In doing this research, I realized how much it would benefit from collaborators.  For instance, someone with expertise in citation analysis could help enlarge the study and detect patterns in collaborative authorship, while someone with expertise in qualitative research methods could help to interview collaborative research teams and analyze the resulting data.  However, I think anyone with an interest in the topic could make valuable contributions.  This is by way of leading up to my pitch: I’m working on a piece about collaborative research methods in digital humanities for an essay collection and would welcome collaborators.  If you’re interested in teaming up, contact me at lspiro@rice.edu.

Works Cited

Davidson, Cathy N. “What If Scholars in the Humanities Worked Together, in a Lab?.” The Chronicle of Higher Education 28 May 1999. 18 Apr 2009 <http://chronicle.com/weekly/v45/i38/38b00401.htm>.

Ede, Lisa, and Andrea A. Lunsford. “Collaboration and Concepts of Authorship.” PMLA 116.2 (2001): 354-369. 18 Apr 2009 <http://www.jstor.org/stable/463522>.

Siemens, Lynne. “’It’s a team if you use “reply all” ‘: An exploration of research teams in digital humanities environments.” Lit Linguist Computing (2009): fqp009. 14 Apr 2009 <http://llc.oxfordjournals.org/cgi/content/abstract/fqp009v1>.

THAT Camp Takeaways

My work has been so all-consuming lately that it feels like THAT Camp was months rather than a couple of weeks ago, but I wanted to offer a few observations about THAT Camp before they go completely stale. Like many others, I found THAT Camp much more satisfying than the typical academic conference, since it promoted a strong sense of community (in part by using technologies such as pre-conference blogging and Twitter), was organized around the interests of participants, and encouraged the open exchange of ideas. Academic conferences typically have three functions: 1) to disseminate new ideas; 2) to bring people together to explore those ideas (and share a few beers in the process); and 3) to provide a line on the CV certifying that a scholar is actually making contributions to the research community. THAT Camp excelled at fulfilling the first two functions, and I’m hopeful that search committees and tenure committees (at least in certain communities) will see THAT Camp on a CV and think, “Wow, this person is an innovator!” Besides, the ideas generated and collaborations formed at THAT Camp will likely lead to more lines (academic merit badges?) on CVs.

I don’t have the time—and the reader probably doesn’t have the patience—to describe everything I learned at THAT Camp, but I wanted to highlight a few of the most intriguing projects or compelling ideas.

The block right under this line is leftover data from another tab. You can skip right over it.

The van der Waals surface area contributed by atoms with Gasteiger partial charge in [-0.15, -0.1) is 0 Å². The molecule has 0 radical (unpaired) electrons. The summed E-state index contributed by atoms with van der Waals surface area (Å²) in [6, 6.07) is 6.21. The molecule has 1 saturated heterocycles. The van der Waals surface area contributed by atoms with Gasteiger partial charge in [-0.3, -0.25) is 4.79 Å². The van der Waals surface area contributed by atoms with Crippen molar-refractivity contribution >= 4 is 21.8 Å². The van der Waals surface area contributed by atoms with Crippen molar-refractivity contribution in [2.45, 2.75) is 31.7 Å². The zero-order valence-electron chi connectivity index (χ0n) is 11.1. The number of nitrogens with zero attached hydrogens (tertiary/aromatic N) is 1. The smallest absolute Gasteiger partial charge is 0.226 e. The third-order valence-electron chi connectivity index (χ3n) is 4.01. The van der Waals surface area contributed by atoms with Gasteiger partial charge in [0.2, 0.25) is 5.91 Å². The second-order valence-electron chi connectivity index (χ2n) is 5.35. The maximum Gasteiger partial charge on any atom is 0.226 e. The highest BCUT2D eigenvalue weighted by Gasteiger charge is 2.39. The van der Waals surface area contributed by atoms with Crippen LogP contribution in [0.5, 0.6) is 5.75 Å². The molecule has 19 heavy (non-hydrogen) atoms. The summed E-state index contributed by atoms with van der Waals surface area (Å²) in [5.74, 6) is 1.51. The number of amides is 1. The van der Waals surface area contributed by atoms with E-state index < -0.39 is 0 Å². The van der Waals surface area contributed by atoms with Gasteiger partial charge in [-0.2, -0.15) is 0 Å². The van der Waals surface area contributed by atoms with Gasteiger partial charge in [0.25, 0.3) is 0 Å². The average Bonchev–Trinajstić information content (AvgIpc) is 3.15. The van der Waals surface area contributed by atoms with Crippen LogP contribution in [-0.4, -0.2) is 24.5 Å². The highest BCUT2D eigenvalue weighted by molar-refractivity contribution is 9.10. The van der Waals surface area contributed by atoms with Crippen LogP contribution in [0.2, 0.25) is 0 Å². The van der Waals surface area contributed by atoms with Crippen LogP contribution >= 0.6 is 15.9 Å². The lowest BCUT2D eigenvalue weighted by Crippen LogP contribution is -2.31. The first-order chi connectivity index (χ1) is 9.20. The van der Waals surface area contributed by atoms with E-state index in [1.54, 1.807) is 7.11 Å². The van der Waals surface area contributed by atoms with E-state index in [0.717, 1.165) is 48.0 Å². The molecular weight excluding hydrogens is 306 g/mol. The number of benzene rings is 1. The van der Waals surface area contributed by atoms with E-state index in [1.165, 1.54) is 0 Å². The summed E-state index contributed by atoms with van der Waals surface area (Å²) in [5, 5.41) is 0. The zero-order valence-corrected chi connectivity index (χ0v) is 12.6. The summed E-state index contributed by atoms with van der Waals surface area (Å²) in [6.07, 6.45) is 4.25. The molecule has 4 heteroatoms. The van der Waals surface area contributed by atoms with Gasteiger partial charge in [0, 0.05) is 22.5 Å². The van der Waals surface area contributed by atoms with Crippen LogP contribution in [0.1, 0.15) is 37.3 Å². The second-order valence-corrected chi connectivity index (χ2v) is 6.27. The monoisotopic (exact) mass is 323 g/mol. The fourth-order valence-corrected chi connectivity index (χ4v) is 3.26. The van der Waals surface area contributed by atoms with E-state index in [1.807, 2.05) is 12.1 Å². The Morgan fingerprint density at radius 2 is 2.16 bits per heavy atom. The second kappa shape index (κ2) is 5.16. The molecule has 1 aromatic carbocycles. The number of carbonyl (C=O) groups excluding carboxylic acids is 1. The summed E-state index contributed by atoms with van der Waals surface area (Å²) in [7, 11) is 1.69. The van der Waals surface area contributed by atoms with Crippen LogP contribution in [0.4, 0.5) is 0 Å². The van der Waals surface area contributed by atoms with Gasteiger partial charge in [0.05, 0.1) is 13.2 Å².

1) It’s the people, stupid.

I helped to organize a session on emerging research methods and expected that we would focus on how technologies such as visualization and text mining are opening up new approaches to scholarly inquiry. Instead, we spent most of our time engaged in a fruitful discussion about the importance—and difficulty—of collaboration, positing it as the “scholarly primitive” missing from John Unsworth’s list of core research activities. Perhaps the defining statement of the session was one person’s observation that “the cyberinfrastructure is people.” As THAT Camp itself demonstrated, collaboration enables people to develop better ideas, share the workload, sustain projects, and ultimately have a greater impact in the field, but encouraging people to share requires changes in culture and incentive systems.

2) New tools are enabling people to share annotations, resources, and work.

If collaboration is a key research process, there are some really cool tools under development that will support it. For instance, Ben Brumfield demonstrated FromThePage, a tool that allows people (historians, genealogists, history buffs) to transcribe documents, zoom in on manuscript pages, collaborate with others to identify tasks and check their work, view subjects, and more. Travis Brown is working on eComma, which “will enable groups of students, scholars, or general readers to build collaborative commentaries on a text and to search, display, and share those commentaries online.” And then there’s Zotero 2.0, which will let researchers share their collections with others.

3) Through visualization tools, researchers can make sense of a vast amount of information.

For instance, Jeanne Kramer-Smyth demonstrated ArchivesZ, which enables users of archives to visualize how much material (e.g., how many linear feet) is available in an archive related to a particular topic.

4) GIS technologies offer real analytical power, showing changes across time and space, land ownership patterns, and much more.

In a rich session on GIS tools, Josh Greenberg demonstrated how an historical map of New York could be overlaid on a contemporary Google Map, enabling one to view the development of the city. Mikel Maron discussed Open Street Map, a free and open map of the world to which people regularly contribute data. And I was delighted to learn from Shekhar Krishnan that Zotero will be releasing a mapping plug-in that will allow you to view the publication location of works in a collection on a Google Map. I had planned to create my own Google Map showing where bachelor literature was published by extracting the necessary data from Zotero, but, hooray, now I don’t have to go through the extra work. (See http://www.diigo.com/user/lspiro/GIS for more cool GIS projects).